Love

4 Ways Women's Rage Can Harm A Good Relationship (Even When It's Justified)

Photo: Jacob Lund / shutterstock
couple in the woods, woman looks serious

If you spend any time on TikTok and have any sort of "relationships" content on your For You Page, you've probably noticed a lot of talk about how men make a mess of modern relationships.

In addition, books and documentaries like Fair Play justifiably shine a light on the ways in which gender disparities in household work and emotional labor are taxing marriages. These are important subjects to discuss, and it's good that we are. 

But many wonder whether women also contribute to some of the hardships and difficulties in heterosexual relationships right now. 

This is a question asked by a psychotherapist on TikTok, TherapyKristina, in a recent video (see below) that got a lot of people thinking. 

She acknowledges that “women have a ton of rage….seething, quiet, internal rage.” Not the kind that involves throwing things or doing other violence, but significant nonetheless. 

She quotes two studies showing that in half of all two-parent households, both parents work full-time, but women do 5 ½ more hours per week of household labor. Men continue to overestimate how much they do. And this ticks women off.

So she believes that women’s quiet, seething rage is justified. And it may be.

But another question that's important to ask is this: is women's justified rage productive in an otherwise healthy relationship?

Of course, it can be when handled and processed appropriately, but it can also be toxic to an otherwise healthy or hopeful relationship.

After all, it's not just men who can do harm to a relationship. Women, too, can be the source of stress in relationships. 

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Four ways women cause subtle sabotage to their partners in relationships

1. Letting their frustration fester and silently grow into a rage

Channeling strong emotions into positive change is good. Not so much. At least not if you want to create a healthy, happy relationship. 

TherapyKristina also points out that women hold a double standard for men. They want their guys to be emotionally intelligent and do more around the house, which are legitimate requests.

But they also still want men to provide for them and pay their way, even when they make less money, which is becoming more common. 

2. Having expectations that don't match their reality

Watching the video took me back to a couple I worked with years ago. She resented having to work because she wanted to stay home with their two young children. She also wanted to maintain the upper-middle-class lifestyle she was raised in.

The problem? She married a teacher. Her wants and expectations were at odds with reality. 

Her solution? He should change careers to give her what she truly believed was hers by right: no discussion, negotiation, or adjustment of expectations. 

The truth of relationships is you can’t successfully create your happiness because of someone else’s unhappiness. Optimizing both is the path to a healthy and truly satisfying relationship.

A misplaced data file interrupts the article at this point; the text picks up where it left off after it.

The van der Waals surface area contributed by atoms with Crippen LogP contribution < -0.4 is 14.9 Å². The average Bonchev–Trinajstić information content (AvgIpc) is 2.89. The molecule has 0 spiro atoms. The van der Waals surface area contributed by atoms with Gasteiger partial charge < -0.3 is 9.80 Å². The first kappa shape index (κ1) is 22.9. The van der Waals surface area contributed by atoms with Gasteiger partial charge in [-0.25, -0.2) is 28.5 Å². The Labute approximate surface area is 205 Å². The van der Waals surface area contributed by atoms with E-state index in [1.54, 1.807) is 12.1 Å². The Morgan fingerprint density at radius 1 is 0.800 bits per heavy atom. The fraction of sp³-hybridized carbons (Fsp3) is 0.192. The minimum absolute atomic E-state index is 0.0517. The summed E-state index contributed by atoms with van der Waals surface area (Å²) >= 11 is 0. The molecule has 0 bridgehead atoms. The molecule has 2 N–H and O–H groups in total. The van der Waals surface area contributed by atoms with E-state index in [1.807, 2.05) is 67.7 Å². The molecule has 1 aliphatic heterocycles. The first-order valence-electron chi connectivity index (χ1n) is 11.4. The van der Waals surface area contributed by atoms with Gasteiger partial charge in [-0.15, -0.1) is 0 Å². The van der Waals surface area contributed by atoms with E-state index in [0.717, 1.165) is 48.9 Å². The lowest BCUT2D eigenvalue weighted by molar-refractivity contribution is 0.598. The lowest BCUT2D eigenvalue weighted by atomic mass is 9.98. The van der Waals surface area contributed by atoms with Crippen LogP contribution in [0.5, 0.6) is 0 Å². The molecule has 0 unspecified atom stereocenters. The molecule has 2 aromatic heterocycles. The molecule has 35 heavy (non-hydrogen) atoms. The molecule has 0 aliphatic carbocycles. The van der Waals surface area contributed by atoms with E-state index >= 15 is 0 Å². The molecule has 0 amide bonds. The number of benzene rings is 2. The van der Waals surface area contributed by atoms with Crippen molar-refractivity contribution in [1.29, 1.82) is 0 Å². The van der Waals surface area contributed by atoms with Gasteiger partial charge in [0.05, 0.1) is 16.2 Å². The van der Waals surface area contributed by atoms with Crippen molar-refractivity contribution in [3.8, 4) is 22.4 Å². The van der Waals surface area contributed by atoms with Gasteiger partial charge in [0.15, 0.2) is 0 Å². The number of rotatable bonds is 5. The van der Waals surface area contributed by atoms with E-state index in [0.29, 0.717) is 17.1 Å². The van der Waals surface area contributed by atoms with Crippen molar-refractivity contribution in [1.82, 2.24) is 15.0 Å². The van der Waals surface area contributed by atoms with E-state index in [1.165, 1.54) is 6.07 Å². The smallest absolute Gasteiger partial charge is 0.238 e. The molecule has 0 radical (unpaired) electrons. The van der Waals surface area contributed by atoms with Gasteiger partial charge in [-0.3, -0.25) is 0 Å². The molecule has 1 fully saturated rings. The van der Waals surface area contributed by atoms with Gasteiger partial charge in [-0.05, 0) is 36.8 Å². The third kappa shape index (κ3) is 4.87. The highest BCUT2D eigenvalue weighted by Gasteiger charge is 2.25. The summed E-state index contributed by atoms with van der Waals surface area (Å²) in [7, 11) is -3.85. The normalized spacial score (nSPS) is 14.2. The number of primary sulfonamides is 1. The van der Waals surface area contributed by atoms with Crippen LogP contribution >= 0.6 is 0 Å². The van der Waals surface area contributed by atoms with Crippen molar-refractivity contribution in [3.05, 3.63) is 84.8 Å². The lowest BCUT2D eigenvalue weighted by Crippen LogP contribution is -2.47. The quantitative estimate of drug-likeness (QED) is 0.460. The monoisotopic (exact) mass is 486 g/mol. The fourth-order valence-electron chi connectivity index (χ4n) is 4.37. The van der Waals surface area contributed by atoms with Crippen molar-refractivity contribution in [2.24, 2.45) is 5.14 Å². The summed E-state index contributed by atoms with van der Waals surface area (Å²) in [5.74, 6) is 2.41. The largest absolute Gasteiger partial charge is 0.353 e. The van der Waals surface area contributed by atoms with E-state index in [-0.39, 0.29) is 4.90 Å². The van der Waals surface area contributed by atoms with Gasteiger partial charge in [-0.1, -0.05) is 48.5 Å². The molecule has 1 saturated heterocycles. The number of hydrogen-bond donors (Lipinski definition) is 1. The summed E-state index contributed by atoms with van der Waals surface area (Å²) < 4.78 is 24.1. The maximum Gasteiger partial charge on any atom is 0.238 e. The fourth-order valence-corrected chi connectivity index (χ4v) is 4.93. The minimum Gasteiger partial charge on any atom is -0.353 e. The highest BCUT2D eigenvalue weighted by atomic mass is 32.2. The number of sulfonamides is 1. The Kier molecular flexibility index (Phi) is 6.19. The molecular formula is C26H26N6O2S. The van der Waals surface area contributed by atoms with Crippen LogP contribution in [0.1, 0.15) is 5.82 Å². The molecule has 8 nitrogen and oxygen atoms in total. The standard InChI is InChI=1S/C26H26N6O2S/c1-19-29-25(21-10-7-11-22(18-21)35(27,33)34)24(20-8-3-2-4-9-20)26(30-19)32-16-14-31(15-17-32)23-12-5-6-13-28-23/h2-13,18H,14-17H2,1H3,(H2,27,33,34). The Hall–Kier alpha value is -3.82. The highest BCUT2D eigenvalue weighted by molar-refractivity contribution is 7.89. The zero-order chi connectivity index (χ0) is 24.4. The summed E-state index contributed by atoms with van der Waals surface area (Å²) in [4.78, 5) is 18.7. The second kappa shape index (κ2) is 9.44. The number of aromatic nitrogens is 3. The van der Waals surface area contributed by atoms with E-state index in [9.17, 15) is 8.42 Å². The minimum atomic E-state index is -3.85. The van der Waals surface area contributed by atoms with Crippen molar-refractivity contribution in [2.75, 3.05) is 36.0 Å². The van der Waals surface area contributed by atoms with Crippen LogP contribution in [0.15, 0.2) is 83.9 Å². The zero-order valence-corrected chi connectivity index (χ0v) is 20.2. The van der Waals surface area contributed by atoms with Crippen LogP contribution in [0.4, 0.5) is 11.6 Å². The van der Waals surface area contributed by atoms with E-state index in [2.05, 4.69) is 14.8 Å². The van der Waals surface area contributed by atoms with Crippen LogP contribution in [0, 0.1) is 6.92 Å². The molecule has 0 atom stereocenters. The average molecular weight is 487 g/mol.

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3. Not acknowledging when the requested change is made

And there is another fly in the relationship ointment that TherapyKristina identifies.

When a man does start to change his behaviors as his partner has requested, there is often limited acknowledgment.

Could it have happened sooner? Maybe. Should it have happened sooner? Probably.

But as relationship therapist Terry Real says, women must take “yes” for an answer.

Instead, what men hear are versions of the following:

“What, you want a participation trophy for doing what you should do anyway? Well, boo hoo.”

“Why did it take so long?”

“It doesn’t count because you’re only doing it because I asked you to?”

Looking at this from the outside, one can imagine why they aren't motivated to change when the work they do on themselves is not met with love or acknowledgment. 

This leaves men feeling like no matter what they do, it’s wrong. So they will take the path of least resistance and do what is comfortable for them. At least if they’re in trouble, it will be on their own terms.

So nothing changes, the cycle continues, and the resentment and rage grow until the relationship dies.

And both partners are responsible for that outcome.

At the risk of creating a backlash, the truth is neither gender has a monopoly on knowing how to make relationships work. Women are given more credit, but they also initiate 67-90% of divorces. And the more educated the woman, the higher the percentage.

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4. Refusing to take inventory of their own behaviors that continue the negative cycle.

If women knew what worked, they wouldn’t be seething or ending relationships in such numbers.

If your relationship isn’t how you want it to be, the first place to look is what you are doing. If it isn’t producing the desired result, your approach needs to change.

Doing the same thing and expecting a different result is the definition of insanity. Getting louder or more contemptuous isn’t the answer either. Learning what actually works is.

Because you can be right, or you can be happy. The choice is yours.

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Lesli Doares is a Marriage and Family Therapist and Marriage Coach specializing in guiding men successfully through the unique challenges marriage brings.